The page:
Over the past few days, some readers have reported that they have encountered an error message unable to connect to the DNS server.
A simple reboot of your router or modem can fix this problem. There might be a problem with the configuration of your router. It can also result in a no response error from the DNS server. To fix this problem, reset your router to its default settings. Open your router’s configuration web page and look for the Reset option.
You cannot visit a website without first accessing a Domain Name System (DNS). When you do, you can receive a message; B. “The DNS server is not responding.” This means that the decentralized naming systems responsible for translating hostnames to IP addresses have not responded.
These types of DNS errors can occur for several reasons. Fortunately, most of them have simple permissions. To solve the problem, you just need to restart your computer or change your browser.
In this article, we will explain what the “DNS Server Not Responding” message means, as well as some common reasons. Next, we will introduce you to various solutions to help fix the problem on Windows and MacOS devices.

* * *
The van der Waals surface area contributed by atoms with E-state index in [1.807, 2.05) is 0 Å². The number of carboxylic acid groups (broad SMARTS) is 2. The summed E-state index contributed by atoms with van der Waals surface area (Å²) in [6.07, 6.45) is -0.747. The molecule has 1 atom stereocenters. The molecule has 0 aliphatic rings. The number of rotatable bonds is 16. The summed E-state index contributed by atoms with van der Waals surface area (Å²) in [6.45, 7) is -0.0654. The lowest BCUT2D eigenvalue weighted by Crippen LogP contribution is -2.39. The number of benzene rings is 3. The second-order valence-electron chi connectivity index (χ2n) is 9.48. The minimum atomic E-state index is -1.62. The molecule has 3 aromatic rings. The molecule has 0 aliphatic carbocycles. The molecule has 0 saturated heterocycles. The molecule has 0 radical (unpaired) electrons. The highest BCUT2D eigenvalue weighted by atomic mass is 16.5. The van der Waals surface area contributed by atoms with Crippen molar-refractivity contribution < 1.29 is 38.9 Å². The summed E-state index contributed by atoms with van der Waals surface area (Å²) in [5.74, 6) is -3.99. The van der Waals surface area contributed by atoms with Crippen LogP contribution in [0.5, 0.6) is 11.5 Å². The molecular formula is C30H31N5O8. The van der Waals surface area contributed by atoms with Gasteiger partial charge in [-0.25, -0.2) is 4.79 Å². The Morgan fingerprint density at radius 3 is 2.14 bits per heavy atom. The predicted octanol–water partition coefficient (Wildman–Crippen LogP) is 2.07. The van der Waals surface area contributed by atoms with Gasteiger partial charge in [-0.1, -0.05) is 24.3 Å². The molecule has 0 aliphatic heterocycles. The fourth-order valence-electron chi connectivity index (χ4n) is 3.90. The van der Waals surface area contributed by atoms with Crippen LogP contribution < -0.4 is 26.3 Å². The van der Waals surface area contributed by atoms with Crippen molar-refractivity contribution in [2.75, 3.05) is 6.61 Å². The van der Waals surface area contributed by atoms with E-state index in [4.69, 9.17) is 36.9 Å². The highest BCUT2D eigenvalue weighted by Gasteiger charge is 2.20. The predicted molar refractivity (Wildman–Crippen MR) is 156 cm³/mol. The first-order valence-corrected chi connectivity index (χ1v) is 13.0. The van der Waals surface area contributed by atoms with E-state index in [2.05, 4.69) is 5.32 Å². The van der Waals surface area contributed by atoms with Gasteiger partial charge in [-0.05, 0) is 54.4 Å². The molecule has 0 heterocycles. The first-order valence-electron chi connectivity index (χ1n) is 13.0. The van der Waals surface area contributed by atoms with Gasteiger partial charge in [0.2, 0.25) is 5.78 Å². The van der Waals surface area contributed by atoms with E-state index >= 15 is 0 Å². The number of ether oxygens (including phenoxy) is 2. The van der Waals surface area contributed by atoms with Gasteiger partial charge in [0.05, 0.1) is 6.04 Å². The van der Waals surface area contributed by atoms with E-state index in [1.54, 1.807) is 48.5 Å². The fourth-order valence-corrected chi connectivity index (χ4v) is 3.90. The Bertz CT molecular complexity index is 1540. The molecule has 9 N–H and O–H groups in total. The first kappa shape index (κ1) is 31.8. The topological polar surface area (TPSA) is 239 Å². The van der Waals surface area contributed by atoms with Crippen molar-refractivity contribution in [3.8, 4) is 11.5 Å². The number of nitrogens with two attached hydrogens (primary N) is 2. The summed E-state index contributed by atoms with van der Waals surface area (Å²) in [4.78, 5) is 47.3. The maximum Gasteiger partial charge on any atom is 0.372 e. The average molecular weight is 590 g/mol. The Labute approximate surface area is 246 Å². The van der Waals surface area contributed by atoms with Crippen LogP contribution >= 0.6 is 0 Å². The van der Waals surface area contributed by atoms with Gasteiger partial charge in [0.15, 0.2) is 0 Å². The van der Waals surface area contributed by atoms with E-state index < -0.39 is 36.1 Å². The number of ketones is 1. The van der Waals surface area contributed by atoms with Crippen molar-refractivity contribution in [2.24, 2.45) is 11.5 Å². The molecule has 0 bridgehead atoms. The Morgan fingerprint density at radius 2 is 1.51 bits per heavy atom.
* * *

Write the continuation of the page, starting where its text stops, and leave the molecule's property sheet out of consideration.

Let’s get started!
Reasons Why You Cannot Connect To The DNS Server
One class of errors is associated with the Domain Name System, a distributed name resolution service used by Internet service providers around the world. Computers running Windows 7, Windows 8.1, and Windows 10 may report the following error messages in the “Troubleshooting Found Issues” window: € ‹
DNS ServerEr not responding
Your computer is configured correctly, but the device or resource (DNS server) is not.
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When these error conditions occur, the device cannot access the Internet. These DNS server errors can occur for a variety of reasons. You can use the step-by-step network troubleshooting steps to diagnose and fix the problem, as described below.
Try These Fixes
If you want to know why you are unable to access the Internet due to the DNS server not responding, you can read the reason. Otherwise, follow the solutions directly.
- Correct the address of your DNS server.
- Clear the DNS cache and reset the IP address.
- Update the network card driver.
- Restart your modem and router.
Bonus tip: Try using a VPN to fix your connection issue.
Note. The screens below are for Windows 10, but all methods apply to Windows 7/8 as well.